Gripping ‘Cowsills Story’ documentary coming to Showtime


The new documentary “Family Band: The Cowsills Story,” premiering tonight on Showtime, opens with a compelling scene showing musician Bob Cowsill setting up single-handed for another thankless gig in the corner of a restaurant-bar of an Indian casino. As patrons chat, eat and drink, barely paying attention, he says, “I had four hit records between the ages of 17 and 21… I did!”

As is obvious in that scene, the Cowsills long ago fell off the radar of most pop music fans, and are remembered today primarily for their hit recording of the title song from the musical “Hair,” which spent two weeks at No. 2 on the Billboard Hot 100 in 1969.

Filmmaker Louise Palanker, with lots of unflinchingly direct input from the surviving members of the family group that became the inspiration for “The Partridge Family” TV series, tells a fascinating story of a group that had briefly captured the attention of the pop world, but disintegrated under the iron fist of its manager father, Bud Cowsill.


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The film traces the band’s story from early days in Newport, R.I., where brothers Bob, Bill, Barry and John Cowsill started their own band after being inspired, like so many of their generation, by seeing the Beatles perform on “The Ed Sullivan Show.” Within a few years, they were standing on the same stage, a slightly hipper version of the Osmonds, playing to a national TV audience of tens of millions with their 1967 hit “The Rain, the Park & Other Things.”

To the boys’ chagrin, their father soon insisted that they expand their ranks to include not just their baby sister, Susan, but their mother, Barbara, as well.

“We love our mom,” John Cowsill says, “but I challenge you to find a teenage boy anywhere who wants his mom in his rock band.”

The domineering stage parent is an all-too-common theme in show business, and the Cowsills’ version of the story includes many unfortunately familiar elements: the overbearing father, in this case a career Navy officer who was out of their lives as much as he was in them, whose alcohol use inflamed already volatile relationships; natural parent-child frictions magnified by the glare of the public spotlight; and family tragedies.

Barbara Cowsill died of emphysema in 1985 at age 56, the same disease that claimed Bill Cowsill 21 years later at age 58, less than two months after Barry Cowsill’s body was found in New Orleans following Hurricane Katrina. Bud Cowsill died in 1992 of leukemia.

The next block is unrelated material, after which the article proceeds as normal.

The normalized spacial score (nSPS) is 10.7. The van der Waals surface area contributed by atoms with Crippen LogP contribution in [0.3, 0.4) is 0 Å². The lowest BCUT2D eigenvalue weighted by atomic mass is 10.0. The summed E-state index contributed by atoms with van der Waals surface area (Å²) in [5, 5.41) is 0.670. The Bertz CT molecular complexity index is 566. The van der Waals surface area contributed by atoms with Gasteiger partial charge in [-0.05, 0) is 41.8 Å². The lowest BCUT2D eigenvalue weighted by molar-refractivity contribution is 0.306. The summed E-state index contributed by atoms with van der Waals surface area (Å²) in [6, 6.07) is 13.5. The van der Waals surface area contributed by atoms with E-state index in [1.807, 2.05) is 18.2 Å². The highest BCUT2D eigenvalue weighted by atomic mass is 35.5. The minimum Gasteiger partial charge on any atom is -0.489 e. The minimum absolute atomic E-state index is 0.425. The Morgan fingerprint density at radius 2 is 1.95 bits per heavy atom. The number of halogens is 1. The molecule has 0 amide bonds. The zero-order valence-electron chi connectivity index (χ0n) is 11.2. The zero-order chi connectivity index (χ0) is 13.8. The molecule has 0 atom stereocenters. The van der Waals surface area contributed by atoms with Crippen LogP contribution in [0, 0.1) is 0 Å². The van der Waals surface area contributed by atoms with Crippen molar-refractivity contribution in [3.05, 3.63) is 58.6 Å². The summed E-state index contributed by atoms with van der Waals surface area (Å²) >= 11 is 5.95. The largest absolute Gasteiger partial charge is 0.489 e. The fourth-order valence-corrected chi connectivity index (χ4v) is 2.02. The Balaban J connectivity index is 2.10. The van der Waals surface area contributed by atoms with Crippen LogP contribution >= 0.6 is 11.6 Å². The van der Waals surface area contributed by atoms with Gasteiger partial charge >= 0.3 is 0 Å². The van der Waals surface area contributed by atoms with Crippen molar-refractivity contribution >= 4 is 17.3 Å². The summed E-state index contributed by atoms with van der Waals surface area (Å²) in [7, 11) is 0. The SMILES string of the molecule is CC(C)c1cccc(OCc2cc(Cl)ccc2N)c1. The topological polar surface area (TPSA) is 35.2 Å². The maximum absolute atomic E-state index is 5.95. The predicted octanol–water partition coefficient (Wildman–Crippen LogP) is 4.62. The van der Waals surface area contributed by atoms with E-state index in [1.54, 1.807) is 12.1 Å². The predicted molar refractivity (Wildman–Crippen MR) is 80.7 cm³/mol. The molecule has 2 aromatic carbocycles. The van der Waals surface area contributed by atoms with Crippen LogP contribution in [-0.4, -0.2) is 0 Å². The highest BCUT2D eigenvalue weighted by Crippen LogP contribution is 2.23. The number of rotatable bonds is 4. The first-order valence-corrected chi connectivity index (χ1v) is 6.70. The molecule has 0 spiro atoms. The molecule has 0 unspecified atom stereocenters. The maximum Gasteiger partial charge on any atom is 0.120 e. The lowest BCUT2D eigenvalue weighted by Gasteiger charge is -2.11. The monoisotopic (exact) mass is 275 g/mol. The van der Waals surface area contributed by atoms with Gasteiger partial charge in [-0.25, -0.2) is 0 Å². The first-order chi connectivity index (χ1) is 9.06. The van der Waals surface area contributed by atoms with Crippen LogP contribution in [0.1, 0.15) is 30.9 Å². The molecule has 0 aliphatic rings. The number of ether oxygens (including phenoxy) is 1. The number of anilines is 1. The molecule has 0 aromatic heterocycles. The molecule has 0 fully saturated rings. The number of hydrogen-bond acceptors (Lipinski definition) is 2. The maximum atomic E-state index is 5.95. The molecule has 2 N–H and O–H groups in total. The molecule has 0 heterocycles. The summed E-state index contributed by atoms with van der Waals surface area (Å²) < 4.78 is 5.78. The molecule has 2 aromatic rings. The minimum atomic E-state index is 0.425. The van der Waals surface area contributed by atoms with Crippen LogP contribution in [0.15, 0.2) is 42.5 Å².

There’s also the harsh reality of coming out of an incredibly successful period in their lives to discover they had no money to show for it. “We all started our adult lives in debt,” Bob says. “What happened to the money? It’s a mystery, but suffice it to say our dad mismanaged it and it was gone.”

The 87-minute film is filled with examples of other negative fallout of Bud’s dictatorial control over his kids -- especially Richard, the one child whom Bud refused to allow to be part of the band with his five siblings. Executives at ABC-TV met with them while creating a TV series built on their blueprint -- a mother recording and touring with her brood of boys and one daughter.

“Partridge Family” star Shirley Jones talks to Bob about how they were shown photos of the Cowsills and fully briefed on their life story as that show went into production. Like “The Monkees” before them, the show spawned a life-imitates-art pop-rock group that charted several hits in the real world and produced a bona fide pop star in Jones’ real-life stepson and co-star, David Cassidy.

Among the others Palanker interviewed are musicians Waddy Wachtel and Tommy James, songwriter-promoter Artie Kornfeld, engineer-producer Brooks Arthur and radio personality Cousin Brucie. Clips from a broad swatch of TV shows the Cowsills guested on include some of the ‘60s most popular programs hosted by Ed Sullivan, Dean Martin, Johnny Cash, Mike Douglas and Johnny Carson.

“Family Band: The Cowsills Story” will run multiple times through March.


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